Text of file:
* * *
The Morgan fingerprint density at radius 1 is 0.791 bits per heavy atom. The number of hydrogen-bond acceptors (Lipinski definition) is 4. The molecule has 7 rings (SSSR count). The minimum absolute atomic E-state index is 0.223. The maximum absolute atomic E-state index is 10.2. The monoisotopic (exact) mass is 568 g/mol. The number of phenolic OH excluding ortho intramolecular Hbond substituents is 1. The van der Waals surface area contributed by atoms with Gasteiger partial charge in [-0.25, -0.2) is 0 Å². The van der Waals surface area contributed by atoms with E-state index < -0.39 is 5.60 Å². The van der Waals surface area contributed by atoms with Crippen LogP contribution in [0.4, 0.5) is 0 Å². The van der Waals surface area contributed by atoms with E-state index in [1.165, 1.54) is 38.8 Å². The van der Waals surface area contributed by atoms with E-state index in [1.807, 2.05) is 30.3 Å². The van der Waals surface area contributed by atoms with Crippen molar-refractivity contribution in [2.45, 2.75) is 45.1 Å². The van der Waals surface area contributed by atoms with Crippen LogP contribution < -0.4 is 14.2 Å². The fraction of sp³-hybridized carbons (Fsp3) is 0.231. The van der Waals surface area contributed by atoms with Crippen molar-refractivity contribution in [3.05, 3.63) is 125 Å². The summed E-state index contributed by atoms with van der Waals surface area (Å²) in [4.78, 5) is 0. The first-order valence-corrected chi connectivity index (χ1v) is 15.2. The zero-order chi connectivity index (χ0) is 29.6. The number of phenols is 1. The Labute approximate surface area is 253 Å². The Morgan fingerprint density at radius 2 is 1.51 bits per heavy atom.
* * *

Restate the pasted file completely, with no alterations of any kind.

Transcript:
The Morgan fingerprint density at radius 1 is 0.791 bits per heavy atom. The number of hydrogen-bond acceptors (Lipinski definition) is 4. The molecule has 7 rings (SSSR count). The minimum absolute atomic E-state index is 0.223. The maximum absolute atomic E-state index is 10.2. The monoisotopic (exact) mass is 568 g/mol. The number of phenolic OH excluding ortho intramolecular Hbond substituents is 1. The van der Waals surface area contributed by atoms with Gasteiger partial charge in [-0.25, -0.2) is 0 Å². The van der Waals surface area contributed by atoms with E-state index < -0.39 is 5.60 Å². The van der Waals surface area contributed by atoms with Crippen LogP contribution in [0.4, 0.5) is 0 Å². The van der Waals surface area contributed by atoms with E-state index in [1.165, 1.54) is 38.8 Å². The van der Waals surface area contributed by atoms with E-state index in [1.807, 2.05) is 30.3 Å². The van der Waals surface area contributed by atoms with Crippen molar-refractivity contribution in [2.45, 2.75) is 45.1 Å². The van der Waals surface area contributed by atoms with Crippen LogP contribution < -0.4 is 14.2 Å². The fraction of sp³-hybridized carbons (Fsp3) is 0.231. The van der Waals surface area contributed by atoms with Crippen molar-refractivity contribution in [3.05, 3.63) is 125 Å². The summed E-state index contributed by atoms with van der Waals surface area (Å²) in [4.78, 5) is 0. The first-order valence-corrected chi connectivity index (χ1v) is 15.2. The zero-order chi connectivity index (χ0) is 29.6. The number of phenols is 1. The Labute approximate surface area is 253 Å². The Morgan fingerprint density at radius 2 is 1.51 bits per heavy atom.